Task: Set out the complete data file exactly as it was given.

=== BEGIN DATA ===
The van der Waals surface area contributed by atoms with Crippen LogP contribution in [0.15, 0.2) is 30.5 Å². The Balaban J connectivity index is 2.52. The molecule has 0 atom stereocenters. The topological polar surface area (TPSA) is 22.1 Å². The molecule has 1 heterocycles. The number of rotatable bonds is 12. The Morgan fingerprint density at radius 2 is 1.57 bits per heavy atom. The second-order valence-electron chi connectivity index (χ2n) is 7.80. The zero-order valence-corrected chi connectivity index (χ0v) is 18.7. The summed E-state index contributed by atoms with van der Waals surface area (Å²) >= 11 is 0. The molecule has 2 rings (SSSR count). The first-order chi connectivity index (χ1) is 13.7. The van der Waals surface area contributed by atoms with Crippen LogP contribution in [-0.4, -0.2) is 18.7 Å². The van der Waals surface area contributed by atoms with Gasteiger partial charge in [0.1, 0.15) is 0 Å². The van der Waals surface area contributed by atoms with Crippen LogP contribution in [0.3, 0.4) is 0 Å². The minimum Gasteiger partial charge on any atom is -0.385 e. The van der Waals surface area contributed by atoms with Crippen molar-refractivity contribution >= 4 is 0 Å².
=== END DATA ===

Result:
The van der Waals surface area contributed by atoms with Crippen LogP contribution in [0.15, 0.2) is 30.5 Å². The Balaban J connectivity index is 2.52. The molecule has 0 atom stereocenters. The topological polar surface area (TPSA) is 22.1 Å². The molecule has 1 heterocycles. The number of rotatable bonds is 12. The Morgan fingerprint density at radius 2 is 1.57 bits per heavy atom. The second-order valence-electron chi connectivity index (χ2n) is 7.80. The zero-order valence-corrected chi connectivity index (χ0v) is 18.7. The summed E-state index contributed by atoms with van der Waals surface area (Å²) >= 11 is 0. The molecule has 2 rings (SSSR count). The first-order chi connectivity index (χ1) is 13.7. The van der Waals surface area contributed by atoms with Crippen LogP contribution in [-0.4, -0.2) is 18.7 Å². The van der Waals surface area contributed by atoms with Gasteiger partial charge in [0.1, 0.15) is 0 Å². The van der Waals surface area contributed by atoms with Crippen LogP contribution in [0.3, 0.4) is 0 Å². The minimum Gasteiger partial charge on any atom is -0.385 e. The van der Waals surface area contributed by atoms with Crippen molar-refractivity contribution >= 4 is 0 Å².